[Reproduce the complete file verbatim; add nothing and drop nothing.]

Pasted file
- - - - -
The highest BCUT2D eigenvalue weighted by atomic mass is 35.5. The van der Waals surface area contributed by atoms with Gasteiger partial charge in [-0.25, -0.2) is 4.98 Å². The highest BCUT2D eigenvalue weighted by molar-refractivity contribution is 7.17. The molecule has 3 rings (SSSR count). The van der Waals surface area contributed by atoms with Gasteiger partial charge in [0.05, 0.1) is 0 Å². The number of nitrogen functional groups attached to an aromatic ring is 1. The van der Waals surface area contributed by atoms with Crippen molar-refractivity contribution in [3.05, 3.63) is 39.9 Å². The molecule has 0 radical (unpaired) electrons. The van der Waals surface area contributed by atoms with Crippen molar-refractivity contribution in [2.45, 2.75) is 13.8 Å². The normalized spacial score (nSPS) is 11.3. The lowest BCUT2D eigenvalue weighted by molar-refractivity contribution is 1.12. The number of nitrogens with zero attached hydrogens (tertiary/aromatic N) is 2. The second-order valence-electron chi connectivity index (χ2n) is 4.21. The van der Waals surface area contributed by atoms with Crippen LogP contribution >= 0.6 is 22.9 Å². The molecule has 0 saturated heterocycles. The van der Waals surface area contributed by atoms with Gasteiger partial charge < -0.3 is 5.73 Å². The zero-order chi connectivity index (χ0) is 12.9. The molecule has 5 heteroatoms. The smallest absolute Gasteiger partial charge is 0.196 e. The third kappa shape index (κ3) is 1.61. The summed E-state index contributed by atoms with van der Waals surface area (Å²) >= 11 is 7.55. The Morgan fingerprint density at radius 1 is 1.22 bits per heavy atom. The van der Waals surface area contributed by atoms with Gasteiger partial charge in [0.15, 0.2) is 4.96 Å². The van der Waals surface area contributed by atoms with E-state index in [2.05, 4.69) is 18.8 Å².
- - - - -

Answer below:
The highest BCUT2D eigenvalue weighted by atomic mass is 35.5. The van der Waals surface area contributed by atoms with Gasteiger partial charge in [-0.25, -0.2) is 4.98 Å². The highest BCUT2D eigenvalue weighted by molar-refractivity contribution is 7.17. The molecule has 3 rings (SSSR count). The van der Waals surface area contributed by atoms with Gasteiger partial charge in [0.05, 0.1) is 0 Å². The number of nitrogen functional groups attached to an aromatic ring is 1. The van der Waals surface area contributed by atoms with Crippen molar-refractivity contribution in [3.05, 3.63) is 39.9 Å². The molecule has 0 radical (unpaired) electrons. The van der Waals surface area contributed by atoms with Crippen molar-refractivity contribution in [2.45, 2.75) is 13.8 Å². The normalized spacial score (nSPS) is 11.3. The lowest BCUT2D eigenvalue weighted by molar-refractivity contribution is 1.12. The number of nitrogens with zero attached hydrogens (tertiary/aromatic N) is 2. The second-order valence-electron chi connectivity index (χ2n) is 4.21. The van der Waals surface area contributed by atoms with Crippen LogP contribution >= 0.6 is 22.9 Å². The molecule has 0 saturated heterocycles. The van der Waals surface area contributed by atoms with Gasteiger partial charge < -0.3 is 5.73 Å². The zero-order chi connectivity index (χ0) is 12.9. The molecule has 5 heteroatoms. The smallest absolute Gasteiger partial charge is 0.196 e. The third kappa shape index (κ3) is 1.61. The summed E-state index contributed by atoms with van der Waals surface area (Å²) >= 11 is 7.55. The Morgan fingerprint density at radius 1 is 1.22 bits per heavy atom. The van der Waals surface area contributed by atoms with Gasteiger partial charge in [0.15, 0.2) is 4.96 Å². The van der Waals surface area contributed by atoms with E-state index in [2.05, 4.69) is 18.8 Å².